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April 28, 2013

Name: Fatimah
NIM: 2201410061
Computer-assisted Language Learning (CALL)
(Davis, Alan and Catherine Elder. 2004. The handbook of applied linguistics. Cornwall: Blackwell Publishing Ltd)
25.1 Introduction
Computer Assisted Language Learning (CALL) can be defined as “the search for and study of applications of the computer in language teaching and learning” (Levy, 1997, p. 1). Although earlier practitioners relied on acronyms such as CAI (computer-aided instruction), CAL (computer-assisted learning), CELL (computer-enhanced language learning) and TELL (technology enhanced language learning), CALL is now widely regarded as the central acronym to refer to studies concerned with second language and computer technology.
The main objective of CALL is to “improve the learning capacity of those who are being taught a language through computerized means” (Cameron, 1999a, p. 2). This definition focuses particularly on language learning.

25.2 Overview of CALL
As with the broader field of applied linguistics, CALL can be located at the crossroads of a number of disciplines, like Levy (1997) stated, they are psychology, artificial intelligence, computational linguistics, instructional technology, and human–computer interaction. In other hand, Chapelle (2001, pp. 27–43) places CALL within six computer-related sub-disciplines: educational technology, computer-supported collaborative learning (CSCL), artificial intelligence, computational linguistics, corpus linguistics, and computer-assisted assessment.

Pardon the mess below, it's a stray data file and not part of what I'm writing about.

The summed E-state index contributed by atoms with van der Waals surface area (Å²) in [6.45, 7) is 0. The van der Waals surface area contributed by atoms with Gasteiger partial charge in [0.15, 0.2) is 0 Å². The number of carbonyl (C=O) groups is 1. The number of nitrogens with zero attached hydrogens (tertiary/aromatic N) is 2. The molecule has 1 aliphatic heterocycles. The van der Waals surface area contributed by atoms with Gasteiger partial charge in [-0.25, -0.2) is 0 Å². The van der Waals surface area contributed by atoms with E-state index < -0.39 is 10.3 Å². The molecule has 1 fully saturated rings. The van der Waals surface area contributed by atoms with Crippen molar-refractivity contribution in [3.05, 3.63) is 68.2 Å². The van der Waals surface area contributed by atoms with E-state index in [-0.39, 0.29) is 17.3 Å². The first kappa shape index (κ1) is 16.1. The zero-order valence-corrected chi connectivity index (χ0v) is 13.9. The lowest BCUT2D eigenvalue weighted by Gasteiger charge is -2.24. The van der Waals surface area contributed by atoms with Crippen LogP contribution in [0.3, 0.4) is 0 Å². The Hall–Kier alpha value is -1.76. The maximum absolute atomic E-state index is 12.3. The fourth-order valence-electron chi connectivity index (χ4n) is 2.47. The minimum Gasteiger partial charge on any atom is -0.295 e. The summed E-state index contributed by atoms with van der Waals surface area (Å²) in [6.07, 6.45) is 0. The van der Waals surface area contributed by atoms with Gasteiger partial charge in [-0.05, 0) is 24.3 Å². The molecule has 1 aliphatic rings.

25.2.1 A brief history
From the early 1980s, increased computer availability fuelled a growing interest in CALL. Teachers were able to write or modify computer applications to suit specific language learning situations; as a result, more and more students were exposed to them both at home and on campus. Computers had the capacity to integrate text, audio, and video that could be controlled by the learner.
One significant part of the communicative approach project was the full integration of language teachers in the development process; that is, project managers promoted teaching and learning with computers above software design and instructional theory.
CALL practitioners had produced a substantial body of work that focused mainly on pedagogical computer use. Critics at the time, however, began to question the effectiveness of such practices and suggested a much deeper examination of CALL activities and materials (Dunkel, 1991, pp. 24–5).